According to Claire Easley from builderonline.com these trends talk about how the future of home design is shaping up.
Smaller and Closer to Main Street
It is said that one of the biggest trends is that people are moving back to “Main Street” and into smaller homes. The trend is particularly strong among boomers looking to downsize. They want to sell their houses in the suburbs to move closer in to be able to walk to the movies.
While statistics imply the trend toward smaller homes recently reversed, builders attributes the “flip” to the fact that home buyers are all looking for product that is “smaller and well crafted.”
Much of the credit goes to the success of architects Marianne Cusato and Sarah Susanka in popularizing small-but-smart home design, as well as the overall improvement buyers perceive in appreciation for quality. Communities with smaller homes have people come out of the woodwork, saying ‘I’ve never seen anything in between a large single-family house and a condo.’ It adapts to different kinds of families—empty nesters, single women.”
Some developers and builders are trying to “deinstitutionalize” projects for a more traditional neighborhood feel. There is a particular demand for right-sized homes in projects that foster close-knit communities.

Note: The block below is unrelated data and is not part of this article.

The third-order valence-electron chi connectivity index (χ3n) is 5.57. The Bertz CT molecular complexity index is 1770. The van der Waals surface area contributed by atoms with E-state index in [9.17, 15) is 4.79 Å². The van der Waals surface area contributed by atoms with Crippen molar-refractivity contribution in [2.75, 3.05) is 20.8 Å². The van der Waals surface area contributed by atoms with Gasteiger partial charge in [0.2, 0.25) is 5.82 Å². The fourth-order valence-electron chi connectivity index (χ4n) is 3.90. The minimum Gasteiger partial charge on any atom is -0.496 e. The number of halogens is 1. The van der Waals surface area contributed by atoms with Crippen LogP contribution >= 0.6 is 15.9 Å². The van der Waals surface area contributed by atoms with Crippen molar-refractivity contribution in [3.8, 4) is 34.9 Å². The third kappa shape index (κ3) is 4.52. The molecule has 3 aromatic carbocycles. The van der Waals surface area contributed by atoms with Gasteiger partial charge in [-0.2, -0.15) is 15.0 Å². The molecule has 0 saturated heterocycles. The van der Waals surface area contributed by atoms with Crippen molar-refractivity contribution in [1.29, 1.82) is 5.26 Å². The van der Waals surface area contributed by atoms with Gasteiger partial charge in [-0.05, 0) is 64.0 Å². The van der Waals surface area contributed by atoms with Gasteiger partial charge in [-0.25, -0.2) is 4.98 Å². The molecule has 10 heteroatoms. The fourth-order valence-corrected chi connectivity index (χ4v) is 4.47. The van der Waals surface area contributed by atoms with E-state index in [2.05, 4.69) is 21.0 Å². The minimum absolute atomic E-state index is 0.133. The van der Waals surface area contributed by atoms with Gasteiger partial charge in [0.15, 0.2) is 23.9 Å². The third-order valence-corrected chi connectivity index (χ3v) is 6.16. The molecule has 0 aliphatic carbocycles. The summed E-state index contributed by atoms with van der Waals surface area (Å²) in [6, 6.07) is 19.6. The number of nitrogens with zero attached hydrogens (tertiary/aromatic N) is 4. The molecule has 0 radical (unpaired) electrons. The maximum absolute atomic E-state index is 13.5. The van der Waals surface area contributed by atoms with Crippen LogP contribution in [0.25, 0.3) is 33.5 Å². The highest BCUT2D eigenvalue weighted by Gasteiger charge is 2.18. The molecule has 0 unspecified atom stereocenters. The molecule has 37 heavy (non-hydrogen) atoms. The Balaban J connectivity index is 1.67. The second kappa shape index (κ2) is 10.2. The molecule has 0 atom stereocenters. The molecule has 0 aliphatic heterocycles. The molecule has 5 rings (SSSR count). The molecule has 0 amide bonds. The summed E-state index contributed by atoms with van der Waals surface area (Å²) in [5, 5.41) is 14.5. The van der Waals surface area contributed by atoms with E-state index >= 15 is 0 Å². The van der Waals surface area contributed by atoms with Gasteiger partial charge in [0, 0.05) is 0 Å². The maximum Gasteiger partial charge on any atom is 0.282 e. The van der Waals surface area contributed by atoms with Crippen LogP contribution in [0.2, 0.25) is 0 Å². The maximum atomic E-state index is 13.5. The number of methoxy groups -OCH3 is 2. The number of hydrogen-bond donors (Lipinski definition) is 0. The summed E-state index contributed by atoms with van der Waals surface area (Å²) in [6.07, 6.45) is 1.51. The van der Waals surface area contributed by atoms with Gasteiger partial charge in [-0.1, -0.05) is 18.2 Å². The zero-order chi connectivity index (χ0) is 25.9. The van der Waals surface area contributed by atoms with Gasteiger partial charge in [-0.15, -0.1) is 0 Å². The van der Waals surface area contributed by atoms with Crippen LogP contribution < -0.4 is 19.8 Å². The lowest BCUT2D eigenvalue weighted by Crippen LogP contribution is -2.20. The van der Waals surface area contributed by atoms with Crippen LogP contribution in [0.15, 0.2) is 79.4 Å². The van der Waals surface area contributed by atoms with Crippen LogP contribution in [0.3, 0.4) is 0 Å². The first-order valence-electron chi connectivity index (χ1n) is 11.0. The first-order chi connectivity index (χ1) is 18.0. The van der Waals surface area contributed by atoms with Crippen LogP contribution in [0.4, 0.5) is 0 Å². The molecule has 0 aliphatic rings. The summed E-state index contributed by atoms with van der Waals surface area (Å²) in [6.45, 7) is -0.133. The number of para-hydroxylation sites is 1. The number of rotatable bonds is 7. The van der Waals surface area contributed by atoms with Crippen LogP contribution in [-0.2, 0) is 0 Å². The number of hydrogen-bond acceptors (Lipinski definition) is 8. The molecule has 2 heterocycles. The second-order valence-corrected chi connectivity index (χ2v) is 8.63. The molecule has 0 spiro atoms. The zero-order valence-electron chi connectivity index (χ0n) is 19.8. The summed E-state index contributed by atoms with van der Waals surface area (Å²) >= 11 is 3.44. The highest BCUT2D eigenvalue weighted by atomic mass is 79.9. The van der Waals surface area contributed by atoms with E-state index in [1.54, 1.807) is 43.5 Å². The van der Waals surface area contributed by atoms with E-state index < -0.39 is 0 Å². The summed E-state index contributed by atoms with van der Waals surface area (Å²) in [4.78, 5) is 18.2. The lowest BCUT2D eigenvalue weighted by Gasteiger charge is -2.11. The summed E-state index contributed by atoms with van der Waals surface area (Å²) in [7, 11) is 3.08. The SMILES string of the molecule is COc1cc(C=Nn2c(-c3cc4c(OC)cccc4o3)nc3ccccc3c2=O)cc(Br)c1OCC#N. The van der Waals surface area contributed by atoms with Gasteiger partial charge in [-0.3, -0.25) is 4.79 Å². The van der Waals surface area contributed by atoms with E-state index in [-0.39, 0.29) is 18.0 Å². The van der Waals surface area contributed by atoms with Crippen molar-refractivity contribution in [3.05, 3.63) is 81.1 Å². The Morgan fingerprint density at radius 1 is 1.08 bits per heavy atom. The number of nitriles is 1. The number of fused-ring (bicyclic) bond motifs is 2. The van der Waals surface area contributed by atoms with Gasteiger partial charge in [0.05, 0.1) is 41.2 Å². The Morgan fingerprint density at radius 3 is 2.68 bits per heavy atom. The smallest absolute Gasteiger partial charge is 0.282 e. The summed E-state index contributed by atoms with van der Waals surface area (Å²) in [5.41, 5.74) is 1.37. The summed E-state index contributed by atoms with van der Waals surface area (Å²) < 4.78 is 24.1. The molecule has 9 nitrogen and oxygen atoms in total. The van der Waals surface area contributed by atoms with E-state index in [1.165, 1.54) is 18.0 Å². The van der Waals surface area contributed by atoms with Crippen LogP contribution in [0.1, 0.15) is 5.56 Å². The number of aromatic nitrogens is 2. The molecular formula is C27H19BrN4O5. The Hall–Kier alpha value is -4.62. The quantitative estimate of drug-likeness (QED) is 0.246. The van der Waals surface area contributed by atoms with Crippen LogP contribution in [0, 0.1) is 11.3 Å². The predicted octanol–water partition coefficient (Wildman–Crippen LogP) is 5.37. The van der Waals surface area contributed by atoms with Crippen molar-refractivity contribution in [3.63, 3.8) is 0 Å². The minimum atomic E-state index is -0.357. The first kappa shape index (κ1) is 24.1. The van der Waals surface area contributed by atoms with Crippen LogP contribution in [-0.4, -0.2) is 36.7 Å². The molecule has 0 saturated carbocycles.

An example is Riverwalk, a cottage community in Concord, Massachusetts. Its secret??? Thoughtfully appointed smaller homes situated around a common green, leaving cars in one parking area away from the shared public space. The dwellings also are net-zero capable, with all homes wired and plumbed to accommodate solar photovoltaics and thermal hot water panels, which can either be installed at time of purchase or added on later.
Not the Same Old Designs
Families are different, and changes run the gamut from the surge in multigenerational families living together, to the way technology is forcing families to live their houses differently.
The answer? Including more “space” in the plan. Some consumers would like to live in houses differently than how everyone else would live. So how do you allow them to have that function in the house so they can flex it?” Adding space adjacent to the family room to allow larger families more room to be together, while those who wish to can adapt the space to take on a secondary purpose.
In the multifamily market, customers are looking for something other than the typical condominium. Now the trend is toward projects with greater variety—such as cottage and courtyard homes.
There is tremendous enthusiasm for privatized outdoor space. Clients are looking for architecture that protects the space and offering privacy. Enhancing that space with an outdoor kitchen or fire pit is becoming increasingly popular. Customers downsizing from large single-family houses to attached homes don’t want to give up private outdoor space with room to garden. That need is answered with semi-private patios.